"This is the toughest fight of my career and I will not waste this opportunity. I'm taking this fight with the seriousness it deserves. I won't let myself get carried away with the comments [of others]. Many are saying the punishment from Margarito and Clottey has affected him, but I won't depend on that. Cotto is still a very strong fighter, bigger than me. I have to fight smart and not underestimate him," Pacquiao said to Primera Hora.

Pacquiao has spent many hours with Freddie Roach, studying film footage of Cotto's past perforances. Pacquiao says that he knows Cotto's strong and weak points. He is ready for whatever Cotto happens to bring that night.

"The intensity remains the same. Perhaps what has changed somewhat is the type of training strategy, because we have to adjust to a particular style to fight Cotto. We need to apply certain techniques. I have spent many hours of studying [film] with Freddie, to identify his weaknesses and strengths and to find his key points," Pacquiao said.

"We are ready for what they bring. We have studied him very well. What I do is stand in the ring, box and put on the best fight possible. I'm not looking for a knockout. But I'll welcome it if it comes."

Source: boxingscene.com

Twenty Reasons why Pacquiao v. Cotto is Must See (Pay-per-View) TV


#1. Manny Pacquiao. The pound for pound has been dominating opponents in the ring, including his spectacular one punch knockout of Ricky Hatton earlier in the year.

#2. Miguel Cotto. A consensus top 10 fighter, Cotto is one controversy away from being undefeated and in the prime of his career.

#3. Speed. Both men possess it in abundance. Pacquiao should beat Cotto to the punch but not by much.

#4. Power. Both men possess it though neither will likely end this fight with one punch. Cotto could knock the aggression out of Pacquiao if he catches him square early in the contest.

#5. Defense. When Cotto has been hurt his back has been against the ropes; a mistake he won’t repeat. Much has been made about Pacquiao’s defensive growth under the tutelage of Freddie Roach.

#6. Heart. If either man’s has been questioned it shouldn’t have been. Cotto erased any doubts in his war against Joshua Clottey.

#7. Aggression. When Pacquiao is overly aggressive he leaves himself open to be countered. Cotto is most dangerous when coming forward.

#8. Size. Cotto is a natural welterweight who had to weaken himself to get down to 140 lbs. Pacquiao is a natural lightweight whose self-described best weight is 140 lbs.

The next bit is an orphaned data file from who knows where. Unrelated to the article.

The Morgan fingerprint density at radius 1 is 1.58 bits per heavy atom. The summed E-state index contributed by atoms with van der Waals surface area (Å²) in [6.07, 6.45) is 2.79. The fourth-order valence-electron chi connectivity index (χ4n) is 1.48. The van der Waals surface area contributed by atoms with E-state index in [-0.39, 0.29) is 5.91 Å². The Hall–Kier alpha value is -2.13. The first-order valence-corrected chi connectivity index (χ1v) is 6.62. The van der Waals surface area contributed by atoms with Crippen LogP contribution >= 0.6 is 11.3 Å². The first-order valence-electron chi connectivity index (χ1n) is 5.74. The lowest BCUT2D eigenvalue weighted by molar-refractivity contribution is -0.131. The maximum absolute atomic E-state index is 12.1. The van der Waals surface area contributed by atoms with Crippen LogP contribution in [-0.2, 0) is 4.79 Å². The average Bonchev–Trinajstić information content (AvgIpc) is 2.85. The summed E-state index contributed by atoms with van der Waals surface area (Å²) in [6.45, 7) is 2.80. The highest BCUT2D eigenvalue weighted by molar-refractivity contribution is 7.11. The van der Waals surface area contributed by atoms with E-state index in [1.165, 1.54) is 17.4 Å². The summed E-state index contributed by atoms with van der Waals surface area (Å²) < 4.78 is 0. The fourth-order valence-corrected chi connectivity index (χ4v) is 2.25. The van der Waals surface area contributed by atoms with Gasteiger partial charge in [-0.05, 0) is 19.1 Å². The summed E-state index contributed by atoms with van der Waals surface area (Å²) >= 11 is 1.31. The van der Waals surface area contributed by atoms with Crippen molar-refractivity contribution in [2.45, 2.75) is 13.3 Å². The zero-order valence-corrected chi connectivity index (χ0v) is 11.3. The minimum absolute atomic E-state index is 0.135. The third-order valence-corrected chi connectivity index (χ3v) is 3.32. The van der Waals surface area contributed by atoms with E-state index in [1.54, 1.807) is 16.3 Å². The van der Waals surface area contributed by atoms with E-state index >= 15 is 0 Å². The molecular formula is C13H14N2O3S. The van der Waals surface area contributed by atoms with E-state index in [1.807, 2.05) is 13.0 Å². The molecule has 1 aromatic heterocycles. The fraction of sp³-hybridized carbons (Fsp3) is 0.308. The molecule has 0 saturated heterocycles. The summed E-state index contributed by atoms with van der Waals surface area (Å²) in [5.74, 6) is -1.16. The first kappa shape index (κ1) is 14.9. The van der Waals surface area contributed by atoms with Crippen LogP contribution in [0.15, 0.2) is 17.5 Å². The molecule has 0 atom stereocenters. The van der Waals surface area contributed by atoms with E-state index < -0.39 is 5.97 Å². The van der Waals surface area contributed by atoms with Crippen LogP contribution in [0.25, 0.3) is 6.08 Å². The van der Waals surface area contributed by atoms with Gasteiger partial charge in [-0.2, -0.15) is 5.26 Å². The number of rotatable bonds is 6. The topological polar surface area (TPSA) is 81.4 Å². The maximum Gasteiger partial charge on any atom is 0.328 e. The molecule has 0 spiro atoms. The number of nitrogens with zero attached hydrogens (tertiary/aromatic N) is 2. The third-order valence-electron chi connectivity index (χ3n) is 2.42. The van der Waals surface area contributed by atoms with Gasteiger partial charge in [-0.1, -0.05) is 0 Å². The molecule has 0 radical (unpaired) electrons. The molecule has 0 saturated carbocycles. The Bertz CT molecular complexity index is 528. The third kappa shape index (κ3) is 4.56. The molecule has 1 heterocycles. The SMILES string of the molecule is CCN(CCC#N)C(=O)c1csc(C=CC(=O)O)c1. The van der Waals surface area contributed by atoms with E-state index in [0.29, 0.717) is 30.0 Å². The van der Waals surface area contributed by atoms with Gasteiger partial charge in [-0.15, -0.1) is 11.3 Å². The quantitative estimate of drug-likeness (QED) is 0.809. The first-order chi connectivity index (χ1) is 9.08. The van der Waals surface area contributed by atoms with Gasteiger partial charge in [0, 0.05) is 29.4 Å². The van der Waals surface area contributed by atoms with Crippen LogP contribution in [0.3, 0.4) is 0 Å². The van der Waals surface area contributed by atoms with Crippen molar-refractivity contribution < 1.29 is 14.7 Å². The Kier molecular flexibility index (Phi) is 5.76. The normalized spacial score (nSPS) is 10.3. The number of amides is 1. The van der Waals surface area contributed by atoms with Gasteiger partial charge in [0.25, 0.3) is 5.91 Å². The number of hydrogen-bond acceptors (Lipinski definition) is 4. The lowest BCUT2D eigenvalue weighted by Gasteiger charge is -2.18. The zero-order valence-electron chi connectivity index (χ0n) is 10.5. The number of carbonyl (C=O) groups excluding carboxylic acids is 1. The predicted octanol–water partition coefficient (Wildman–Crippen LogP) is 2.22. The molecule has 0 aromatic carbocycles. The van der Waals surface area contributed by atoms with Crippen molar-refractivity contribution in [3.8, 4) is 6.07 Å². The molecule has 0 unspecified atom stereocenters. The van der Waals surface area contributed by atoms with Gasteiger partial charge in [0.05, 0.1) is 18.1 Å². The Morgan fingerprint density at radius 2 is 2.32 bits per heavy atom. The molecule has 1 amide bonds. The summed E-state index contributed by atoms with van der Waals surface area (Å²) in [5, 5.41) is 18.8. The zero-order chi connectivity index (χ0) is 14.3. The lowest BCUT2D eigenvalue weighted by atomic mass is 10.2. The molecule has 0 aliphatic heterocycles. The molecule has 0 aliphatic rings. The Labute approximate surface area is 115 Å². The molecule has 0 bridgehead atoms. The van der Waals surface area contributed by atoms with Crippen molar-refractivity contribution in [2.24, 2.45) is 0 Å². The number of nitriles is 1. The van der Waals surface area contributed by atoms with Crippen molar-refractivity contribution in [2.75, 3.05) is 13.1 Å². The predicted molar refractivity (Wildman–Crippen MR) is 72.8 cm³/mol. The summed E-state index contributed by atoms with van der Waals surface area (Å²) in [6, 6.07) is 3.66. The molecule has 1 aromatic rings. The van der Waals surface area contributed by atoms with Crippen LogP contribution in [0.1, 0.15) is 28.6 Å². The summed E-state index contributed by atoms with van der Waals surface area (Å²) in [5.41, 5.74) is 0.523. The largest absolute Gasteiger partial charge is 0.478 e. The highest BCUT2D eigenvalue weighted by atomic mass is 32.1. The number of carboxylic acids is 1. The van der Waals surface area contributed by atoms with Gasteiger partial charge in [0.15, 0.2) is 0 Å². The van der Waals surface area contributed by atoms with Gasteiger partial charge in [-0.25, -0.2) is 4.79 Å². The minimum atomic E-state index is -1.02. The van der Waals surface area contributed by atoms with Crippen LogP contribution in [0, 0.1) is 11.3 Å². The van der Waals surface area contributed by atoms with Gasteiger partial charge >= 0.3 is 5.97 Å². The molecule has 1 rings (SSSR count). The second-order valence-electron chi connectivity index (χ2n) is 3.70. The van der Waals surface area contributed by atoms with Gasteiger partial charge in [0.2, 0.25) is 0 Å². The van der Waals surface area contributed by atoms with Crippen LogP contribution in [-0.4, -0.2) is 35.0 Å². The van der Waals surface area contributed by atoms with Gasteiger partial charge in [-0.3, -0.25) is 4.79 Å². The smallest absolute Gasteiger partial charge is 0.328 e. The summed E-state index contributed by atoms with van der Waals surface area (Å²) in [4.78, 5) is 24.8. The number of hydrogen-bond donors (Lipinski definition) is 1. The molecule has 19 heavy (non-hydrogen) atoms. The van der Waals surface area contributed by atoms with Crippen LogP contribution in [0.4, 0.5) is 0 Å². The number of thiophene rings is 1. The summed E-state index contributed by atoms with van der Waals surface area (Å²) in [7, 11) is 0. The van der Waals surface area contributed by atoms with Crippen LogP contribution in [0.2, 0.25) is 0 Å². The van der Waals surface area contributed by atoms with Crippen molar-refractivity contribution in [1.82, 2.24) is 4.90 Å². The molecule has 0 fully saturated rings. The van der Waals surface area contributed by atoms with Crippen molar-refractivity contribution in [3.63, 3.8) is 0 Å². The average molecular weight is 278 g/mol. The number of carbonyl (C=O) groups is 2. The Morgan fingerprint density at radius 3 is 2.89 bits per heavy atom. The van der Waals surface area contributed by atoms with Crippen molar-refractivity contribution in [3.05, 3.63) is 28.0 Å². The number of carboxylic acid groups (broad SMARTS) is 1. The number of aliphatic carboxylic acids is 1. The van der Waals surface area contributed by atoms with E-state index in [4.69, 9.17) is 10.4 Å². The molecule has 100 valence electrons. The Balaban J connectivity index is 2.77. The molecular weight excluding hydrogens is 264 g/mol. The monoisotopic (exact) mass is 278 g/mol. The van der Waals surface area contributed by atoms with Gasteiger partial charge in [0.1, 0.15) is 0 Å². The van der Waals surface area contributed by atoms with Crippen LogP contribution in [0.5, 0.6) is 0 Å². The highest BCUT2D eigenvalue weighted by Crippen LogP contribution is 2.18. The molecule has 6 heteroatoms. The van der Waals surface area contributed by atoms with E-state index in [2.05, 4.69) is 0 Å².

#9. Stance. This match has the makings of a righty-lefty classic.

#10. Strategy. Roach proved masterful against De La Hoya (lead left hands) and Hatton. Roach said Hatton would be susceptible to the right hook – and he was.

#11. Strategy 2. Joe Santiago is the lead trainer for just the second time in Cotto’s career. Fighters fight, but the corner can be invaluable both before and during a fight.

#12. Venue. Pacquiao is a Las Vegas regular, having fought 7 of his last 10 bouts in the city that never sleeps. Cotto on the other hand is an East Coast regular and may still have nightmares from his last trip to the MGM Grand.

#13. Philippines. Manny carries the weight of his storm weary countrymen on his shoulders. A loss could be devastating to a nation in need of hope.

#14. Puerto Rico. An island with a long history of boxing greats, Cotto fights for pride and immortality.

#15. Catch weight. Will Cotto pull a Mayweather and disregard the contract he signed? Don’t bet on it. Cotto doesn’t need gimmicks and should make 145 lbs. comfortably.

#16. Training camp. What impact have the typhoons had on Pacquiao, both physically and emotionally?

#17. Distractions. Cotto doesn’t have any with camp in Florida and Uncle Evangelista in Puerto Rico.

#18. Joe Chavez. Cotto bled profusely during the Antonio Margarito fight and was cut early from a head butt with Clottey. Cut man Joe Chavez may be called upon to keep Cotto in the fight.

#19. Fan base . Pacquiao packs Las Vegas with flag waiving, ear busting, proud Filipinos. How well will Cotto’s loyal following travel west?

#20. Bob Arum. Both men are Top Rank superstars but Pacquiao is clearly the company’s gravy train. What will Arum do and say should Cotto derail his money maker?

Source: thesweetscience.com